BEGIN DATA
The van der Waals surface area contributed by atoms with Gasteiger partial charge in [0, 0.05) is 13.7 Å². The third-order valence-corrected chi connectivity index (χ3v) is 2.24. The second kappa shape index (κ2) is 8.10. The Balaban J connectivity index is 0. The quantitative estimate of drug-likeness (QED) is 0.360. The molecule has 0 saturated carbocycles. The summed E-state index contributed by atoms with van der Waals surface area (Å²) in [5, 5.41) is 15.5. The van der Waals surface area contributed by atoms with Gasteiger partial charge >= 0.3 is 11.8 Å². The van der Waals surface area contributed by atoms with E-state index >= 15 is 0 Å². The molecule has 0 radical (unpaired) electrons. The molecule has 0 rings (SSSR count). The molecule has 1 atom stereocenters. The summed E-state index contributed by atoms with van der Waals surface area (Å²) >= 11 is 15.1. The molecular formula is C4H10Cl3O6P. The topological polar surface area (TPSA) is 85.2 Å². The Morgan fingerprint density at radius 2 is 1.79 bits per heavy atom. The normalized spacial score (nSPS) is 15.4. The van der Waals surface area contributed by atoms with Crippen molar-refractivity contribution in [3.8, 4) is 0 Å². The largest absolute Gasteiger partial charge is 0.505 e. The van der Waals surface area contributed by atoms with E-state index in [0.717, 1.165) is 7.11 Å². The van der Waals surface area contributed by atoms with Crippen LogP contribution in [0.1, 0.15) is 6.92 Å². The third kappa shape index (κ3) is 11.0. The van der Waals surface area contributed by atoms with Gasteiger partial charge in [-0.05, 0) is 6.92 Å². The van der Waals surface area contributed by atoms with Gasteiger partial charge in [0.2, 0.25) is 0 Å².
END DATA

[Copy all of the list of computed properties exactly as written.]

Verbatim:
The van der Waals surface area contributed by atoms with Gasteiger partial charge in [0, 0.05) is 13.7 Å². The third-order valence-corrected chi connectivity index (χ3v) is 2.24. The second kappa shape index (κ2) is 8.10. The Balaban J connectivity index is 0. The quantitative estimate of drug-likeness (QED) is 0.360. The molecule has 0 saturated carbocycles. The summed E-state index contributed by atoms with van der Waals surface area (Å²) in [5, 5.41) is 15.5. The van der Waals surface area contributed by atoms with Gasteiger partial charge >= 0.3 is 11.8 Å². The van der Waals surface area contributed by atoms with E-state index >= 15 is 0 Å². The molecule has 0 radical (unpaired) electrons. The molecule has 0 rings (SSSR count). The molecule has 1 atom stereocenters. The summed E-state index contributed by atoms with van der Waals surface area (Å²) >= 11 is 15.1. The molecular formula is C4H10Cl3O6P. The topological polar surface area (TPSA) is 85.2 Å². The Morgan fingerprint density at radius 2 is 1.79 bits per heavy atom. The normalized spacial score (nSPS) is 15.4. The van der Waals surface area contributed by atoms with Crippen molar-refractivity contribution in [3.8, 4) is 0 Å². The largest absolute Gasteiger partial charge is 0.505 e. The van der Waals surface area contributed by atoms with E-state index in [0.717, 1.165) is 7.11 Å². The van der Waals surface area contributed by atoms with Crippen LogP contribution in [0.1, 0.15) is 6.92 Å². The third kappa shape index (κ3) is 11.0. The van der Waals surface area contributed by atoms with Gasteiger partial charge in [-0.05, 0) is 6.92 Å². The van der Waals surface area contributed by atoms with Gasteiger partial charge in [0.2, 0.25) is 0 Å².